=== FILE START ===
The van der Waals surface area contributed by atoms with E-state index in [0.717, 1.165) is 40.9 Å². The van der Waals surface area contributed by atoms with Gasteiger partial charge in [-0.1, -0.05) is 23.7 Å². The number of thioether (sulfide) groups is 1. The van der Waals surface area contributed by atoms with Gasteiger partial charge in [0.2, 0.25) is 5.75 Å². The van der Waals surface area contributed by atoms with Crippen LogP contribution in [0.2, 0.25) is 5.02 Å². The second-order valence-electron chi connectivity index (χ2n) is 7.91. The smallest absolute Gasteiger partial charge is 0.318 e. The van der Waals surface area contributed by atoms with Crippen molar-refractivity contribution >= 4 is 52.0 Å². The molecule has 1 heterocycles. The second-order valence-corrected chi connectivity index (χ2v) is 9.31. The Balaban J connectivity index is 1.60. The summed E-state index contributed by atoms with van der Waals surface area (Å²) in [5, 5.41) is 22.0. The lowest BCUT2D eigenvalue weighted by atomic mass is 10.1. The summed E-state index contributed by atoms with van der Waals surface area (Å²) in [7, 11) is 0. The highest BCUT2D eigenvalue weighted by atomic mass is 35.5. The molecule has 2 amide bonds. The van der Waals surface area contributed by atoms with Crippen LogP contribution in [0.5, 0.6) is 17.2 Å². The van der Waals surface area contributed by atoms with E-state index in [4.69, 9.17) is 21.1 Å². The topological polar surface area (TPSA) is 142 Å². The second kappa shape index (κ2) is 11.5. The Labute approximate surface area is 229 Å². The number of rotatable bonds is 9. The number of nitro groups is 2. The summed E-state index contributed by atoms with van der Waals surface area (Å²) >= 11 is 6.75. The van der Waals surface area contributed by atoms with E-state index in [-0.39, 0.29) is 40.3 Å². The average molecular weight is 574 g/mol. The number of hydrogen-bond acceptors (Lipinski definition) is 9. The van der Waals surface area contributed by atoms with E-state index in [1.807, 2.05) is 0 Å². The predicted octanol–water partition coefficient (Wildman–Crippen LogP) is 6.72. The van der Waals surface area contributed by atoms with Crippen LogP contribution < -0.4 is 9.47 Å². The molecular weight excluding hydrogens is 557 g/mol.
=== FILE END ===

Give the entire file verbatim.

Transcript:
The van der Waals surface area contributed by atoms with E-state index in [0.717, 1.165) is 40.9 Å². The van der Waals surface area contributed by atoms with Gasteiger partial charge in [-0.1, -0.05) is 23.7 Å². The number of thioether (sulfide) groups is 1. The van der Waals surface area contributed by atoms with Gasteiger partial charge in [0.2, 0.25) is 5.75 Å². The van der Waals surface area contributed by atoms with Crippen LogP contribution in [0.2, 0.25) is 5.02 Å². The second-order valence-electron chi connectivity index (χ2n) is 7.91. The smallest absolute Gasteiger partial charge is 0.318 e. The van der Waals surface area contributed by atoms with Crippen molar-refractivity contribution >= 4 is 52.0 Å². The molecule has 1 heterocycles. The second-order valence-corrected chi connectivity index (χ2v) is 9.31. The Balaban J connectivity index is 1.60. The summed E-state index contributed by atoms with van der Waals surface area (Å²) in [5, 5.41) is 22.0. The lowest BCUT2D eigenvalue weighted by atomic mass is 10.1. The summed E-state index contributed by atoms with van der Waals surface area (Å²) in [7, 11) is 0. The highest BCUT2D eigenvalue weighted by atomic mass is 35.5. The molecule has 2 amide bonds. The van der Waals surface area contributed by atoms with Crippen LogP contribution in [0.5, 0.6) is 17.2 Å². The van der Waals surface area contributed by atoms with E-state index in [4.69, 9.17) is 21.1 Å². The topological polar surface area (TPSA) is 142 Å². The second kappa shape index (κ2) is 11.5. The Labute approximate surface area is 229 Å². The number of rotatable bonds is 9. The number of nitro groups is 2. The summed E-state index contributed by atoms with van der Waals surface area (Å²) >= 11 is 6.75. The van der Waals surface area contributed by atoms with E-state index in [-0.39, 0.29) is 40.3 Å². The average molecular weight is 574 g/mol. The number of hydrogen-bond acceptors (Lipinski definition) is 9. The van der Waals surface area contributed by atoms with E-state index in [1.807, 2.05) is 0 Å². The predicted octanol–water partition coefficient (Wildman–Crippen LogP) is 6.72. The van der Waals surface area contributed by atoms with Crippen LogP contribution < -0.4 is 9.47 Å². The molecular weight excluding hydrogens is 557 g/mol.